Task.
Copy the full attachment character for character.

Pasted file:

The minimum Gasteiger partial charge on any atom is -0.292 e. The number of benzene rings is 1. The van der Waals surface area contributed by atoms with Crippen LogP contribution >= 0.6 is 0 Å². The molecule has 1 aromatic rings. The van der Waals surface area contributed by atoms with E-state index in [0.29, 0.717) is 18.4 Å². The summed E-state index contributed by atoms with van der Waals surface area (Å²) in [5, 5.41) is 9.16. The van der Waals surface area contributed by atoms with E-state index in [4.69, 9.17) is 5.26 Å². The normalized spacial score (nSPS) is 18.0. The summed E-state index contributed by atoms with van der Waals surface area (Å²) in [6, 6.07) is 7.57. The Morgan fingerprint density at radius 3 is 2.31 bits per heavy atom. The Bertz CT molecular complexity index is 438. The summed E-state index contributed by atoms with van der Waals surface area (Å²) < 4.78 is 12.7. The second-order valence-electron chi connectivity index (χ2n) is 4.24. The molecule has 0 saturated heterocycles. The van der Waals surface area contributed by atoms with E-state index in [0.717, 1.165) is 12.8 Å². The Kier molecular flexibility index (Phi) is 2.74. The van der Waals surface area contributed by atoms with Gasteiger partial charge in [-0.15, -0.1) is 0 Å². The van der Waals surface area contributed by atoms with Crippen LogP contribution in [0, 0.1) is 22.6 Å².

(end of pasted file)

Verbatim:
The minimum Gasteiger partial charge on any atom is -0.292 e. The number of benzene rings is 1. The van der Waals surface area contributed by atoms with Crippen LogP contribution >= 0.6 is 0 Å². The molecule has 1 aromatic rings. The van der Waals surface area contributed by atoms with E-state index in [0.29, 0.717) is 18.4 Å². The summed E-state index contributed by atoms with van der Waals surface area (Å²) in [5, 5.41) is 9.16. The van der Waals surface area contributed by atoms with E-state index in [4.69, 9.17) is 5.26 Å². The normalized spacial score (nSPS) is 18.0. The summed E-state index contributed by atoms with van der Waals surface area (Å²) in [6, 6.07) is 7.57. The Morgan fingerprint density at radius 3 is 2.31 bits per heavy atom. The Bertz CT molecular complexity index is 438. The summed E-state index contributed by atoms with van der Waals surface area (Å²) < 4.78 is 12.7. The second-order valence-electron chi connectivity index (χ2n) is 4.24. The molecule has 0 saturated heterocycles. The van der Waals surface area contributed by atoms with E-state index in [0.717, 1.165) is 12.8 Å². The Kier molecular flexibility index (Phi) is 2.74. The van der Waals surface area contributed by atoms with Gasteiger partial charge in [-0.15, -0.1) is 0 Å². The van der Waals surface area contributed by atoms with Crippen LogP contribution in [0, 0.1) is 22.6 Å².